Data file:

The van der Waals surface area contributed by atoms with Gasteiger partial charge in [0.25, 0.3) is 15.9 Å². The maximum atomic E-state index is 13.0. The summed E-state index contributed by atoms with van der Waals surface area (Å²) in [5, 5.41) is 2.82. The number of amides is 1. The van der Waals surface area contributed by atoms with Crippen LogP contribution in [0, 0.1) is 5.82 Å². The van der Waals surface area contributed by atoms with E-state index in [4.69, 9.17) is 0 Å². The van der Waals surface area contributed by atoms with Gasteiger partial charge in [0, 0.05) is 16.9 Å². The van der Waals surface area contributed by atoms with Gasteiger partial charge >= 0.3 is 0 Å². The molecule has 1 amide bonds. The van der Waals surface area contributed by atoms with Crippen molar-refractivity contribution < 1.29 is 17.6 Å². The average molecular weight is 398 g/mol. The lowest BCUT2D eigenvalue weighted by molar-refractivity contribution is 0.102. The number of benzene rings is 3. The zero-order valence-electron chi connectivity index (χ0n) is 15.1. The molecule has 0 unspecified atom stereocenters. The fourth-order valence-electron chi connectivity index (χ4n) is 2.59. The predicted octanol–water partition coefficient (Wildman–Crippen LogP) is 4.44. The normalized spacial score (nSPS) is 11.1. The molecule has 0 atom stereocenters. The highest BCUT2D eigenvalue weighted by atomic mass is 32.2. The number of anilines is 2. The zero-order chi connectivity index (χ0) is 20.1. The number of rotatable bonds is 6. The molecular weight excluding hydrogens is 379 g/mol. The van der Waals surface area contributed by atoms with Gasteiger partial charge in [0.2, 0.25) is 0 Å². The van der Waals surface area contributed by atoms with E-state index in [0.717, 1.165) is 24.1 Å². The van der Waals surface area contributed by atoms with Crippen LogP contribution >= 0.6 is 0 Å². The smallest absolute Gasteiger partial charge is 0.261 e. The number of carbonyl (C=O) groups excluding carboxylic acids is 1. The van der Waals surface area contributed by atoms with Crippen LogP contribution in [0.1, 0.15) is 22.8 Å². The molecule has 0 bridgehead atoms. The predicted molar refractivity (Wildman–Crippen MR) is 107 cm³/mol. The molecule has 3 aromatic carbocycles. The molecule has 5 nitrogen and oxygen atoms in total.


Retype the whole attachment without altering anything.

The van der Waals surface area contributed by atoms with Gasteiger partial charge in [0.25, 0.3) is 15.9 Å². The maximum atomic E-state index is 13.0. The summed E-state index contributed by atoms with van der Waals surface area (Å²) in [5, 5.41) is 2.82. The number of amides is 1. The van der Waals surface area contributed by atoms with Crippen LogP contribution in [0, 0.1) is 5.82 Å². The van der Waals surface area contributed by atoms with E-state index in [4.69, 9.17) is 0 Å². The van der Waals surface area contributed by atoms with Gasteiger partial charge in [0, 0.05) is 16.9 Å². The van der Waals surface area contributed by atoms with Gasteiger partial charge >= 0.3 is 0 Å². The molecule has 1 amide bonds. The van der Waals surface area contributed by atoms with Crippen molar-refractivity contribution < 1.29 is 17.6 Å². The average molecular weight is 398 g/mol. The lowest BCUT2D eigenvalue weighted by molar-refractivity contribution is 0.102. The number of benzene rings is 3. The zero-order valence-electron chi connectivity index (χ0n) is 15.1. The molecule has 0 unspecified atom stereocenters. The fourth-order valence-electron chi connectivity index (χ4n) is 2.59. The predicted octanol–water partition coefficient (Wildman–Crippen LogP) is 4.44. The normalized spacial score (nSPS) is 11.1. The molecule has 0 atom stereocenters. The highest BCUT2D eigenvalue weighted by atomic mass is 32.2. The number of anilines is 2. The zero-order chi connectivity index (χ0) is 20.1. The number of rotatable bonds is 6. The molecular weight excluding hydrogens is 379 g/mol. The van der Waals surface area contributed by atoms with Gasteiger partial charge in [0.2, 0.25) is 0 Å². The van der Waals surface area contributed by atoms with E-state index in [0.717, 1.165) is 24.1 Å². The van der Waals surface area contributed by atoms with Crippen LogP contribution >= 0.6 is 0 Å². The smallest absolute Gasteiger partial charge is 0.261 e. The number of carbonyl (C=O) groups excluding carboxylic acids is 1. The van der Waals surface area contributed by atoms with Crippen LogP contribution in [0.1, 0.15) is 22.8 Å². The molecule has 0 bridgehead atoms. The predicted molar refractivity (Wildman–Crippen MR) is 107 cm³/mol. The molecule has 3 aromatic carbocycles. The molecule has 5 nitrogen and oxygen atoms in total.